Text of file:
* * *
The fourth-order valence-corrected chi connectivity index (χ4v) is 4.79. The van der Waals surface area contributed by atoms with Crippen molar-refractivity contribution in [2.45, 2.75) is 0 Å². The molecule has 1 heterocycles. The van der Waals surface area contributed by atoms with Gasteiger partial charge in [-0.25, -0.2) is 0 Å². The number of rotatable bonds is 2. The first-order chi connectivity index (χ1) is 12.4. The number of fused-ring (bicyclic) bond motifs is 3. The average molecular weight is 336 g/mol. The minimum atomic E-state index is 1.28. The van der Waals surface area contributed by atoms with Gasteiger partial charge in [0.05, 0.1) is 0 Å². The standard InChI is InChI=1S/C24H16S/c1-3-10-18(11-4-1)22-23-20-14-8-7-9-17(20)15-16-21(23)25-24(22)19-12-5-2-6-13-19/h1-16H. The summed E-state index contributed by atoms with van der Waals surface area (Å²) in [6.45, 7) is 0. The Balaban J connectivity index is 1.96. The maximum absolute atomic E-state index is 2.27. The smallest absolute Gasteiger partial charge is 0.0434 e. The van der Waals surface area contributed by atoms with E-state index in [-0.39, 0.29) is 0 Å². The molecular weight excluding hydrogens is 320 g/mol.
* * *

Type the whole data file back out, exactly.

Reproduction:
The fourth-order valence-corrected chi connectivity index (χ4v) is 4.79. The van der Waals surface area contributed by atoms with Crippen molar-refractivity contribution in [2.45, 2.75) is 0 Å². The molecule has 1 heterocycles. The van der Waals surface area contributed by atoms with Gasteiger partial charge in [-0.25, -0.2) is 0 Å². The number of rotatable bonds is 2. The first-order chi connectivity index (χ1) is 12.4. The number of fused-ring (bicyclic) bond motifs is 3. The average molecular weight is 336 g/mol. The minimum atomic E-state index is 1.28. The van der Waals surface area contributed by atoms with Gasteiger partial charge in [0.05, 0.1) is 0 Å². The standard InChI is InChI=1S/C24H16S/c1-3-10-18(11-4-1)22-23-20-14-8-7-9-17(20)15-16-21(23)25-24(22)19-12-5-2-6-13-19/h1-16H. The summed E-state index contributed by atoms with van der Waals surface area (Å²) in [6.45, 7) is 0. The Balaban J connectivity index is 1.96. The maximum absolute atomic E-state index is 2.27. The smallest absolute Gasteiger partial charge is 0.0434 e. The van der Waals surface area contributed by atoms with E-state index in [-0.39, 0.29) is 0 Å². The molecular weight excluding hydrogens is 320 g/mol.